Staff Profiles

Antonia Pont


Beyond what writing makes ... writing also falls into that quicksilvery category of practice.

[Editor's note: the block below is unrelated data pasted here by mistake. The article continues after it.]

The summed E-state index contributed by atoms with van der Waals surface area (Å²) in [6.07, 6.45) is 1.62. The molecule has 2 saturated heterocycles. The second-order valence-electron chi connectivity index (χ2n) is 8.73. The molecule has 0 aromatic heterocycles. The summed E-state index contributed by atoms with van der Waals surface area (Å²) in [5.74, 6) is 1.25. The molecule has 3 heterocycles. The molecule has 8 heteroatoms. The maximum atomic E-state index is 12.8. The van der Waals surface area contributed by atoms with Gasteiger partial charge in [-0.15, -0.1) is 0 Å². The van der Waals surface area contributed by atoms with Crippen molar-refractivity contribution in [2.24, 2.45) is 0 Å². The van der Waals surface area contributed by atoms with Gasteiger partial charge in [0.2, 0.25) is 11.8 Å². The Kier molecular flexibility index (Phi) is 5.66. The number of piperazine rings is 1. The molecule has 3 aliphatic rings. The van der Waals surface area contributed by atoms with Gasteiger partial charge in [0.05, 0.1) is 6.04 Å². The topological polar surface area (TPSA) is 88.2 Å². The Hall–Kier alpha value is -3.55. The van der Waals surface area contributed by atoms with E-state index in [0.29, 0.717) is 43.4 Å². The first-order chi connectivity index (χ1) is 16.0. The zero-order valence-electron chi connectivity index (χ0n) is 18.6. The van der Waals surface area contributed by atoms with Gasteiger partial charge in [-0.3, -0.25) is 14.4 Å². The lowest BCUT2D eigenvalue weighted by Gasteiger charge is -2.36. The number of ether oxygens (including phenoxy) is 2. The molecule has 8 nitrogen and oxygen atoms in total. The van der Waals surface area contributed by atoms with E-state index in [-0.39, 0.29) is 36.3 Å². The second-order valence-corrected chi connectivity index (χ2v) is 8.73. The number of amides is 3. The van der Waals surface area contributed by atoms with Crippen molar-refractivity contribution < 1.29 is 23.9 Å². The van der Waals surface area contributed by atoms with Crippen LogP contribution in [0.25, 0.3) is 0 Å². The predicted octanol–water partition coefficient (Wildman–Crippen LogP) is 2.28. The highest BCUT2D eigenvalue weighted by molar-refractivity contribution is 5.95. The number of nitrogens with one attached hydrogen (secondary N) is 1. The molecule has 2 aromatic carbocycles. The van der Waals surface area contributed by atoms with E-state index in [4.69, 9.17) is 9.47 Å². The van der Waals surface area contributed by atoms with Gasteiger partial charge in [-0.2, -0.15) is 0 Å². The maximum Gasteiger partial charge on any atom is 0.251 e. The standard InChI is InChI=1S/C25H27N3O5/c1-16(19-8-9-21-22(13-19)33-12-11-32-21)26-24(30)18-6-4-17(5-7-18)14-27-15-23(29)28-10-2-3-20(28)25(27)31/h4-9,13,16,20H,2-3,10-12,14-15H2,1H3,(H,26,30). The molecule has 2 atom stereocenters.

Now, knowing how to write might indeed bring one fame, fortune, freedom, friendship and fawning, however writing offers its devotees something else. Beyond what writing makes - novels, short stories, plays, articles, performance art, graffiti, poetry, lyrics, reports, letters, memoir or artist books - writing also falls into that quicksilvery category of practice. A practice is one of those mysterious involvements that very few of us know how to explain. It is something you have, but it is not have-able. It costs you nothing, but you'd give your house and car away rather than give it up. It holds and anchors you in your darkest moments, but when people ask you to talk about it, sometimes you can only mumble. It is an activity that brings you enormous joy, but you will circle around it endlessly, in the anxiety of anticipation. You know that you're more 'you' than ever when you are in touch with it, but when you forget to do it, you sometimes can't spot what is missing, except that everything feels 'normal'. It gives you an inexplicable sense of quiet dignity to know that you can do it, yet sometimes everything around you will seem to be whispering, 'don't bother...' In short, writing (as practice) is wild, comforting, random, orderly, so hard, thrilling, terrifying and often monotonous. Those who practice writing as practice, have a high chance that the world might be curious about what they produce via this strange preoccupation. On the other hand, even without this, the thing you'll know for sure is that writing will have been that little keyhole that opened your mundanity into wonder. Some people grow lettuce as a practice, and this is a very good thing indeed. If, however, your fingers prefer to be black than green, then writing might be that splendid risky liaison your parents warned you about. And ... along the way, you probably won't be able to avoid getting a few things published.

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